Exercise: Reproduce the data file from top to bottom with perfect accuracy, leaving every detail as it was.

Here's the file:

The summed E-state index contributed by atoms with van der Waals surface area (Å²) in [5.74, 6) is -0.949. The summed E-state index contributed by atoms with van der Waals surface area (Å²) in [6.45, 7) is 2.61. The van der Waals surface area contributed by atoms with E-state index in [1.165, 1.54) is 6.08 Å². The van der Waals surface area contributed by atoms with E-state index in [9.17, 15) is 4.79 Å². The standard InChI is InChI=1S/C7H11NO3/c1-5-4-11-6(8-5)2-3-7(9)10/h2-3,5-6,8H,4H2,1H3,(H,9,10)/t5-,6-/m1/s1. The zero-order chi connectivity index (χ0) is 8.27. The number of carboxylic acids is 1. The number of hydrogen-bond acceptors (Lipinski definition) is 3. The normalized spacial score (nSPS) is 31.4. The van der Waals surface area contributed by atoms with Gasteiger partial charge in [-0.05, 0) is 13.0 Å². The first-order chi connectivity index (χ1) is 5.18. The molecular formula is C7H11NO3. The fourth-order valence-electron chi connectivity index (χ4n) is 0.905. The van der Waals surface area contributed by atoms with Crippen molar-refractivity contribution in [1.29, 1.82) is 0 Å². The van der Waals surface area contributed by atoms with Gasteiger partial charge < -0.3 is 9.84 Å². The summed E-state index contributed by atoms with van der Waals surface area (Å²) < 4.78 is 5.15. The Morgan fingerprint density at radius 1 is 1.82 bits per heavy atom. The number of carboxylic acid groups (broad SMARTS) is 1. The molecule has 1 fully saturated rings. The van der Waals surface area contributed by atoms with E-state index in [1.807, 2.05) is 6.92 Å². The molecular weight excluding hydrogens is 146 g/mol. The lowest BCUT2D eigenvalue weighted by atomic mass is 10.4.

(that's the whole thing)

The summed E-state index contributed by atoms with van der Waals surface area (Å²) in [5.74, 6) is -0.949. The summed E-state index contributed by atoms with van der Waals surface area (Å²) in [6.45, 7) is 2.61. The van der Waals surface area contributed by atoms with E-state index in [1.165, 1.54) is 6.08 Å². The van der Waals surface area contributed by atoms with E-state index in [9.17, 15) is 4.79 Å². The standard InChI is InChI=1S/C7H11NO3/c1-5-4-11-6(8-5)2-3-7(9)10/h2-3,5-6,8H,4H2,1H3,(H,9,10)/t5-,6-/m1/s1. The zero-order chi connectivity index (χ0) is 8.27. The number of carboxylic acids is 1. The number of hydrogen-bond acceptors (Lipinski definition) is 3. The normalized spacial score (nSPS) is 31.4. The van der Waals surface area contributed by atoms with Gasteiger partial charge in [-0.05, 0) is 13.0 Å². The first-order chi connectivity index (χ1) is 5.18. The molecular formula is C7H11NO3. The fourth-order valence-electron chi connectivity index (χ4n) is 0.905. The van der Waals surface area contributed by atoms with Crippen molar-refractivity contribution in [1.29, 1.82) is 0 Å². The van der Waals surface area contributed by atoms with Gasteiger partial charge < -0.3 is 9.84 Å². The summed E-state index contributed by atoms with van der Waals surface area (Å²) < 4.78 is 5.15. The Morgan fingerprint density at radius 1 is 1.82 bits per heavy atom. The number of carboxylic acid groups (broad SMARTS) is 1. The molecule has 1 fully saturated rings. The van der Waals surface area contributed by atoms with E-state index in [1.807, 2.05) is 6.92 Å². The molecular weight excluding hydrogens is 146 g/mol. The lowest BCUT2D eigenvalue weighted by atomic mass is 10.4.